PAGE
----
Back Page Break-Ins

The Smithsonian has one. So does Family Circle and the magazine you’re holding in your hands. It’s the back page article, a one-page piece that adds a touch of information, opinion or humor before the final close of the magazine’s cover.

     Back page articles provide excellent break-in opportunities for writers eager to place their work in major markets. Written with a slant towards entertainment or opinion, these last words are often the first published pieces for freelancers not (yet) listed on the magazine’s masthead.

Back Page Break-Ins by Barbara Neal Varma

     Like “shorts” which are mostly found in front, back-page pieces can be an overlooked opportunity to get published. The Smithsonian’s appropriately titled Back Page is humor with a genial tone according to its guidelines, a funny what-happened-to-me essay that relates to the writer’s own experiences. Family Circle’s Full Circle tells a first-hand story about the writer’s family life, such as “What Makes a Great Parent,” a father’s essay that appeared last year on page 180 out of 181.

     Self has Self Portrait, a first-person profile, often of someone with celebrity status. The Sun prints Sunbeams, readers’ written quotations grouped with more famous witticisms. And ByLine’s own End Piece showcases essays on the writing life.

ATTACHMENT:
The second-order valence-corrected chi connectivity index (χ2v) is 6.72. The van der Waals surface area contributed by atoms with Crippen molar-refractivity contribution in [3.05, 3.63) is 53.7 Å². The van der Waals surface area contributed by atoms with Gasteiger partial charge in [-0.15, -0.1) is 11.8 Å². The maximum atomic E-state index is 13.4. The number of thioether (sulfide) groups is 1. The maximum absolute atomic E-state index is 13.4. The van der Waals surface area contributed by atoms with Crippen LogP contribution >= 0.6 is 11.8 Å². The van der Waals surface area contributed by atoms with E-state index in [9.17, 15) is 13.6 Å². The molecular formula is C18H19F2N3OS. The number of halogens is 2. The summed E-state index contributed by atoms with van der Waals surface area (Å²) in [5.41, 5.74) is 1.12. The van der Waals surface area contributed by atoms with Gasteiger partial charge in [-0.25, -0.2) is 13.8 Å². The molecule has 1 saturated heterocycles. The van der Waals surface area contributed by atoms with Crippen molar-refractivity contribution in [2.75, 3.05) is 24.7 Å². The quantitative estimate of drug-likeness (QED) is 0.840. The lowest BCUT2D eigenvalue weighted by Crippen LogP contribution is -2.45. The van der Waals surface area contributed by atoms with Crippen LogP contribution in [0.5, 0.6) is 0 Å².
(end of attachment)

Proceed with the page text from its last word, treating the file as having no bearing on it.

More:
Writers often can find homes for their slice-of-life essays within the last few pages of publications. And unlike shorts, you get more words to express yourself: up to 800 words on average. Here are some tips to help you successfully navigate through the back page and into that major market.

Keep the theme alive

     Sometimes a back page topic seems to veer off the publication’s theme, but at second glance you’ll see it’s still connected to their core philosophy. Better Homes and Gardens, known for decorating tips and show-how pictures, recently printed “Snow Day,” a nostalgic essay tucked in back about the good old days when being snow bound was an opportunity for family fun. The BH and G profile in Writer’s Market might not mention that an essay on being stuck at home due to inclement weather would be acceptable to a magazine with headlines boasting the latest in garden trends, but the concept of home and hearth is important to Better Homes. So the story was still in sync with their theme.

     Research and read what your favorite markets are printing in back, then make a list of topics you might contribute. One of the best ways to find a magazine’s theme and target audience is through their ads. Are the advertisements parading new cars and other products of affluence? Are they promoting techno gadgets or do-it-yourself aids?